Two days camping by Lake Naramata in the Minakami region of Japan…
Inspired by the “Shot on iPhone” ads one sees all over the place, as well great posts (such as this Iceland travelogue) by photographers shooting entirely with their iPhones, we tried shooting and processing this entire trip with just our iPhone 7 Plus1.
This was a natural step in lightening our load out after our previous experiments with processing RAW files entirely on an iPad and ditching our DSLRs/mirrorless setups for the compact Sony RX10m3 bridge camera - we’ll share more of our thoughts on the tradeoffs one makes with iPhone-only photography and some of our workflows in a separate upcoming post.
As for the trip itself, it was a good escape from the oppressive heatwave that blankets Tokyo every summer, however it rained pretty much non-stop for the entirety of the trip, meaning that we unfortunately got no respite from the humidty.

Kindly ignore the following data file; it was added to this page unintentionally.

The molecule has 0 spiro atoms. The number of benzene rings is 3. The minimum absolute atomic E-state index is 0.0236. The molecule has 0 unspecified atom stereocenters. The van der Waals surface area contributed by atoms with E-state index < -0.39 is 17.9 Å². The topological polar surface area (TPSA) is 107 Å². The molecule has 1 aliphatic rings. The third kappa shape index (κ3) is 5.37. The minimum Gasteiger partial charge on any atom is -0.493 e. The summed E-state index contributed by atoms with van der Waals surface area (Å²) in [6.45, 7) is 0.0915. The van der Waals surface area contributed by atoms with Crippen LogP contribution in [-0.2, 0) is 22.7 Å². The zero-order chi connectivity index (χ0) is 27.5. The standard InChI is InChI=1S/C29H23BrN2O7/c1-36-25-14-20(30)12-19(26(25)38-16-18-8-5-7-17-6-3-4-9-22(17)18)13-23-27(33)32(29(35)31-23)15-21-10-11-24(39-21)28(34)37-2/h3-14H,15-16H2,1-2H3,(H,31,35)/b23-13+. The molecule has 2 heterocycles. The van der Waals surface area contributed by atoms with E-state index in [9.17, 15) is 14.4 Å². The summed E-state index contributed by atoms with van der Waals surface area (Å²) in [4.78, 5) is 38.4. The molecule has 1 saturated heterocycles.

On the plus side, the weather resulted in some fairly dramatic clouds and early morning mists rolling over the countryside, with the views making up for the muddy, sweaty, soaking wet hikes.
All in all, not a bad way to spend the holidays.
Part of our burgeoning World series:
- Back When All The Quiet World Was Thunder
- The World Is Too Crowded To Live Without Love
- And All The World Is Our Home
- The World Keeps On Coming Back For More
- The World Is In Need Of Love Right Now
- But The World Is Too Much With Us
It can be a bit difficult to find information on Naramata in English, but here’s some basics for those looking to visit.
- Stay: Naramata Auto Camp
- Access: ~2.5 hrs from JR Shinjuku Station in Tokyo
- See/Do: Naramata Dam, Canoeing, Camping
Well technically, almost entirely on the iPhone 7 plus. One of the images was shot on the Sony RX10m3 but processed out on the iPhone 7 plus, after importing the JPG via the Apple lightening SD card reader. And while we could have written and published this post from our mobile, we elected to save our sanity and wait until we returned to our laptop to actually publish everything to production. ↩